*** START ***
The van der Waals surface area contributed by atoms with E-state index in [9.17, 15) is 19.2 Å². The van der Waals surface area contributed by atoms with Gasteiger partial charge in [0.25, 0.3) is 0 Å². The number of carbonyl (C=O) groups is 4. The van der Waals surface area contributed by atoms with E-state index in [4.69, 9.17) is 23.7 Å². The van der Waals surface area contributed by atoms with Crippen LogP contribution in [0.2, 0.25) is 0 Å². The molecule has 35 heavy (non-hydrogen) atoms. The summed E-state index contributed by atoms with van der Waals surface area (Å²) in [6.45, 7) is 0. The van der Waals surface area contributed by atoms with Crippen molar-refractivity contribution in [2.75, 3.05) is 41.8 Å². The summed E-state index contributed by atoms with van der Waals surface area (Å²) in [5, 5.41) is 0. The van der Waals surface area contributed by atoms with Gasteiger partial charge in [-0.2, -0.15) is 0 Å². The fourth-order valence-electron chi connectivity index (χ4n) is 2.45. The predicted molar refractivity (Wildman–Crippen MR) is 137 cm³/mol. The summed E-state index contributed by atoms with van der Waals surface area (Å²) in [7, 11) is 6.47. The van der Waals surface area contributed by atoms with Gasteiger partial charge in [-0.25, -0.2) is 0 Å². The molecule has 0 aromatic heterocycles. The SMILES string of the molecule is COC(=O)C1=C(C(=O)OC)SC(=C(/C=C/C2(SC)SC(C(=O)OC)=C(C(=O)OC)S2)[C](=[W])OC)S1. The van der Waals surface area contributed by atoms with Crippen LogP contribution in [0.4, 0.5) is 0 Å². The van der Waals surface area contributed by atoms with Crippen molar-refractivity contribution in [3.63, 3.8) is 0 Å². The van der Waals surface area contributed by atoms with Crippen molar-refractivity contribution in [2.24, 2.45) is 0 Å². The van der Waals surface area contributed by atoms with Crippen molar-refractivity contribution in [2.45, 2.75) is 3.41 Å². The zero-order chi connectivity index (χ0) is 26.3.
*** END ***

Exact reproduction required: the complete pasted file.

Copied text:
The van der Waals surface area contributed by atoms with E-state index in [9.17, 15) is 19.2 Å². The van der Waals surface area contributed by atoms with Gasteiger partial charge in [0.25, 0.3) is 0 Å². The number of carbonyl (C=O) groups is 4. The van der Waals surface area contributed by atoms with E-state index in [4.69, 9.17) is 23.7 Å². The van der Waals surface area contributed by atoms with Crippen LogP contribution in [0.2, 0.25) is 0 Å². The molecule has 35 heavy (non-hydrogen) atoms. The summed E-state index contributed by atoms with van der Waals surface area (Å²) in [6.45, 7) is 0. The van der Waals surface area contributed by atoms with Crippen molar-refractivity contribution in [2.75, 3.05) is 41.8 Å². The summed E-state index contributed by atoms with van der Waals surface area (Å²) in [5, 5.41) is 0. The van der Waals surface area contributed by atoms with Gasteiger partial charge in [-0.2, -0.15) is 0 Å². The fourth-order valence-electron chi connectivity index (χ4n) is 2.45. The predicted molar refractivity (Wildman–Crippen MR) is 137 cm³/mol. The summed E-state index contributed by atoms with van der Waals surface area (Å²) in [7, 11) is 6.47. The van der Waals surface area contributed by atoms with Gasteiger partial charge in [-0.25, -0.2) is 0 Å². The molecule has 0 aromatic heterocycles. The SMILES string of the molecule is COC(=O)C1=C(C(=O)OC)SC(=C(/C=C/C2(SC)SC(C(=O)OC)=C(C(=O)OC)S2)[C](=[W])OC)S1. The van der Waals surface area contributed by atoms with Crippen LogP contribution in [0.4, 0.5) is 0 Å². The van der Waals surface area contributed by atoms with Crippen molar-refractivity contribution in [3.63, 3.8) is 0 Å². The van der Waals surface area contributed by atoms with Crippen molar-refractivity contribution in [2.24, 2.45) is 0 Å². The van der Waals surface area contributed by atoms with Crippen molar-refractivity contribution in [2.45, 2.75) is 3.41 Å². The zero-order chi connectivity index (χ0) is 26.3.